American Experience

The American Experience 

 The 21 Spanish teens, and their chaperone, come off the plane looking a bit worse for the wear. The trip has been long: from Bilbao, Spain, over to Portugal, and then finally on to Boston.

Some are out of their country for the first time

. Some have traveled internationally, usually Scotland or Ireland or England, but this is their first trip to the USA. A couple have been to the USA before, but not to this area. Only one is returning to the same family for the second time.

But all are exhausted and excited all at the same time. All that they know about their host families is on three sheets of paper, and perhaps an email or a Skype call or two.

Within hours, they will be getting off the bus and greeting their new “parents” and “siblings”–at least for the next month. And all that their host families know about them is, again, a few sheets of paper and a perhaps an email or a Skype call or two.

It’s really a remarkable request to make of anyone–on either side. Leave everything you know. Trust some folks in your own country–whom you don’t really know. Trust even more in someone you’ve never met, who is halfway around the world. Speak in another language, eat different foods, sleep in these people’s homes.

On the receiving side, you take in someone you’ve never met, to sleep in your home, with your family. You are trusting that these coordinators know what they are doing, and that the student will be as he or she appears on paper.

It’s really very extraordinary that anyone says yes to any of this, when you look at it from a strictly logical way.

But yet, three and a half weeks later, at drop off, there are hugs and tears that are sincere and heartfelt–from the students and the hosts.

During those three and a half weeks, the host families take in their Spanish guest as a normal part of their household. They treat him (or her) like family, asking for help in keeping the rooms clean and making supper. They take their student along with them as they do their normal, daily life things.

Some days are exciting. Some days are just kind of normal. But all of them are a part of their American adventure.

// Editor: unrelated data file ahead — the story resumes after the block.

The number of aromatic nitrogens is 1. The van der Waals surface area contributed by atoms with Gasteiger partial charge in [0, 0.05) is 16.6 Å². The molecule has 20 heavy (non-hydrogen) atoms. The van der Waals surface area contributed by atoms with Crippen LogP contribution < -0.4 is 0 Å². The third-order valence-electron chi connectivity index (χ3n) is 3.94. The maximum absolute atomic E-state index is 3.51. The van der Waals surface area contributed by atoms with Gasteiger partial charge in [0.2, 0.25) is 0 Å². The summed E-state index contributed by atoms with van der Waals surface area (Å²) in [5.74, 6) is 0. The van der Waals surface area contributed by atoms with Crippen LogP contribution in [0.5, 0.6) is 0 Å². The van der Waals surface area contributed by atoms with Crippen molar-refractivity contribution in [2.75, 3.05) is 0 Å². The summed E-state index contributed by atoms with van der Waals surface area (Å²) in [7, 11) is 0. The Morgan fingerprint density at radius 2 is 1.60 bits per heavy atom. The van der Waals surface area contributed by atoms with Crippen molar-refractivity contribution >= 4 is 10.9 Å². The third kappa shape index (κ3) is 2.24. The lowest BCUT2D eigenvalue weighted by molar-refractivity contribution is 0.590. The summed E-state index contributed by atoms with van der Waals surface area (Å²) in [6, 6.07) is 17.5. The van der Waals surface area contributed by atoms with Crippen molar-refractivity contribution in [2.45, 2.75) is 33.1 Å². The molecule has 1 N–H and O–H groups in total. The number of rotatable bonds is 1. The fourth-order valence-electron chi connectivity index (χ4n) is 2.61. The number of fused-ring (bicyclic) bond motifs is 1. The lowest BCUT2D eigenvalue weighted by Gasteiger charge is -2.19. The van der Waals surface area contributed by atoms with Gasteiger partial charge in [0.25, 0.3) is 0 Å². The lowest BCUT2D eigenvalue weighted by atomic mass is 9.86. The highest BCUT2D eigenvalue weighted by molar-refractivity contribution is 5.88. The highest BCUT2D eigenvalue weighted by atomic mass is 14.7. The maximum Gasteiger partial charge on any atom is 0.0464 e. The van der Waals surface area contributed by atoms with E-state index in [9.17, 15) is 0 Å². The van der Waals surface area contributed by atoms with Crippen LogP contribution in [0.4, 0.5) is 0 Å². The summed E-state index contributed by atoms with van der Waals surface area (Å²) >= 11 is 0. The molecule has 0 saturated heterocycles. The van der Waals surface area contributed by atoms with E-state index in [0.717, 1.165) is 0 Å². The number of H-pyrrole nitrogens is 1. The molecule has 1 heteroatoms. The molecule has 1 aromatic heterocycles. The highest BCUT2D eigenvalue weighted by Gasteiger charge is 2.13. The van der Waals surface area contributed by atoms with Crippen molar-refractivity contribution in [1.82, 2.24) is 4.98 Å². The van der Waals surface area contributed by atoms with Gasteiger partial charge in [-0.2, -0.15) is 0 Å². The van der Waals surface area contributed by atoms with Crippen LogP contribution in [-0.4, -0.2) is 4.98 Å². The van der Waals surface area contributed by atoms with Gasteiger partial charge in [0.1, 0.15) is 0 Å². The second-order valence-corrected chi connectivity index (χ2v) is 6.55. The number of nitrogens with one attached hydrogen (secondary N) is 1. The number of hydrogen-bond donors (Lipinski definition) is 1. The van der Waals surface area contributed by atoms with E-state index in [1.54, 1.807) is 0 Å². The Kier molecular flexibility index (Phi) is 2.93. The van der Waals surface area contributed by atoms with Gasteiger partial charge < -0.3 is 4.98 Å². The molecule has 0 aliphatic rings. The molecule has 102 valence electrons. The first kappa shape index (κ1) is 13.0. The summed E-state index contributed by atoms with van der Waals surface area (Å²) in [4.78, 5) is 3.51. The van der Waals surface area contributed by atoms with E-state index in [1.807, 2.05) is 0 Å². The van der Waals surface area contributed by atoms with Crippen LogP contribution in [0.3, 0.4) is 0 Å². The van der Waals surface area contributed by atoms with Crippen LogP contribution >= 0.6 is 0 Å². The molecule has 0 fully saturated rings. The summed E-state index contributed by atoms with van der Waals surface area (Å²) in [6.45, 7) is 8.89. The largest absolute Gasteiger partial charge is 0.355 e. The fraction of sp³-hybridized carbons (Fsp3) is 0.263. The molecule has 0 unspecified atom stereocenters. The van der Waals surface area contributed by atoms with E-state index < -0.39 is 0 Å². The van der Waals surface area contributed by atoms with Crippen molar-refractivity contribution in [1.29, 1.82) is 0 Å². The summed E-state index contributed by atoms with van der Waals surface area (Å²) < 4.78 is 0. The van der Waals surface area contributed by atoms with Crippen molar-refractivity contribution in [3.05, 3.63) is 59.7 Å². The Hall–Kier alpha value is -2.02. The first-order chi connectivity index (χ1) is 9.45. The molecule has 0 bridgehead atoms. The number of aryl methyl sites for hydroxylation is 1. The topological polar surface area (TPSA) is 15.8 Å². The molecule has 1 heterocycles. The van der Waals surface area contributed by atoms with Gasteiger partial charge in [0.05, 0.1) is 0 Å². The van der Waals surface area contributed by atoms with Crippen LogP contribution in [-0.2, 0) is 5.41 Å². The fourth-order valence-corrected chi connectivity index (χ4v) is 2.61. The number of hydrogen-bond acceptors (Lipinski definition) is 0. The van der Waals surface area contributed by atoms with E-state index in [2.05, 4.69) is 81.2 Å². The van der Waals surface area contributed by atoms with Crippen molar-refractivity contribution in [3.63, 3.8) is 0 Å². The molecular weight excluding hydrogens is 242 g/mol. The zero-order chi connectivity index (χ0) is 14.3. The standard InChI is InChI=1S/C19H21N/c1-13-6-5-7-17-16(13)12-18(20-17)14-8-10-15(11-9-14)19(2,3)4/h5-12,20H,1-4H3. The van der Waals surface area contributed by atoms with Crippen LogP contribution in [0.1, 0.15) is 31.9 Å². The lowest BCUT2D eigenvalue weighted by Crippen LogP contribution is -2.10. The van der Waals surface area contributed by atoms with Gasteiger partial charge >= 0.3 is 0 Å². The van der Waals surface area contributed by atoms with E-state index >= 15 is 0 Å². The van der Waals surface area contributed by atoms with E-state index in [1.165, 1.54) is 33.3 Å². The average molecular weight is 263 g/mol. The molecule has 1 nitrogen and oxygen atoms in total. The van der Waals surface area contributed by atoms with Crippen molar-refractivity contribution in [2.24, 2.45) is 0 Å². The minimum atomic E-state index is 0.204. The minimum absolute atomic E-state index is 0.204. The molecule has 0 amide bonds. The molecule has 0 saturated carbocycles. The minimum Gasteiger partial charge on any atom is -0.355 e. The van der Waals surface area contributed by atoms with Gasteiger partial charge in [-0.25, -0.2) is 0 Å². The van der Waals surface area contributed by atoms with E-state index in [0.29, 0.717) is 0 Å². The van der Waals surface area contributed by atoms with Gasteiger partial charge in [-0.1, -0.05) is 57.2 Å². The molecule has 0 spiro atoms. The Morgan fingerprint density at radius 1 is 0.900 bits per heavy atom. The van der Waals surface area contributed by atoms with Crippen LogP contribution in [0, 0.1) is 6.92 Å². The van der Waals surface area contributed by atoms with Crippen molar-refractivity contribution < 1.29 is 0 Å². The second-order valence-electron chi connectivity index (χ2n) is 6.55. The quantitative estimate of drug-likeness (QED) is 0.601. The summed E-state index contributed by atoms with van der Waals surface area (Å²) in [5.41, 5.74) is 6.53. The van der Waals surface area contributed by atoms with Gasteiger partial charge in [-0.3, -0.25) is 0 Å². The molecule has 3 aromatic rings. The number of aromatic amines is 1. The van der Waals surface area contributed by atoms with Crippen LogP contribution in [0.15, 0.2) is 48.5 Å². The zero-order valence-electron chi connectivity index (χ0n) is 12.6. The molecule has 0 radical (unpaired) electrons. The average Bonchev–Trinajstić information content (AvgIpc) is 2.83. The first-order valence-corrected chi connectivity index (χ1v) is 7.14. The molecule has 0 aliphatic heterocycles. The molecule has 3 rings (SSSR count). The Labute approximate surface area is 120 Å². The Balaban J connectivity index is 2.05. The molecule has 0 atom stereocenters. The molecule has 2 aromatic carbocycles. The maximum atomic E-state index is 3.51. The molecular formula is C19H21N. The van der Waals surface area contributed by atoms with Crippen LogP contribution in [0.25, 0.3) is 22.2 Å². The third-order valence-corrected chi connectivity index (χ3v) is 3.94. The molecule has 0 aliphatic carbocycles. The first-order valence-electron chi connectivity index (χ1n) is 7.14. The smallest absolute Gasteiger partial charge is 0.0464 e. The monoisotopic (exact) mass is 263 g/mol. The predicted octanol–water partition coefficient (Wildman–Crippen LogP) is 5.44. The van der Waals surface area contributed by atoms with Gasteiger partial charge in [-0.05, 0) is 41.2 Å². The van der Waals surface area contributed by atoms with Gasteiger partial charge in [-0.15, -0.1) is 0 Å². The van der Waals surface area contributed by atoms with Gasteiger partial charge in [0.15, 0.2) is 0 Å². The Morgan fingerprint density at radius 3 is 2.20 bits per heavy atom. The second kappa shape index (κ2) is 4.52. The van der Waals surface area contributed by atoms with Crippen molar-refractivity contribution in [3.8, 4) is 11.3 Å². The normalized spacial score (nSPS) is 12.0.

This year, there were families who traveled to Maine, to Niagara Falls, to Cape Cod, to Newport, to New York City. There were baseball games, kayaking, white water rafting. Some days showcase how wonderful of an area we live in, with near daily trips to a lake, a pond or a river. There were family meals, grocery shopping trip and watching TV. Some folks went camping, others traveled to lacrosse tournaments, and some looked out at New England’s beauty from inside a ski gondola before eating Ben & Jerry’s ice cream.

The program puts together a few things, like picnics, bowling, drive-in movies and swimming at a lake. We all go together to Boston, Six Flags and the mall. The students end in New York City, playing tourist for a few days before starting the journey back. It provides a structure for some of the days, but still, the main point is just to be a part of normal family life.

It’s a funny thing, having someone in your home. You start to see your daily routine through their eyes. While we might no longer really notice the beauty in our drive, they point it out with their “Oh, it’s so beautiful here” commentary. Where we might think shopping is a chore to cross off the list, they find it fascinating to visit our American stores.

The American experience each host family gives to each Spanish student has been uniquely their own. Each Spanish student has entered into his American family in a different way. Our new friends from Spain return knowing us just a little more–just like we all know something more about Spain.

The extraordinary leap of faith both sides took has culminated into an special memory.

Jill Stahl Tyler is a parent to three: one at college, one a senior at the high school and one an 8th grader at the middle school. For a month this summer, she had another 22 she felt she had to “parent” a bit, too. She firmly believes in all education, and currently sits on the board for the Brattleboro School Endowment and the Brattleboro Town School Board. Contact her at

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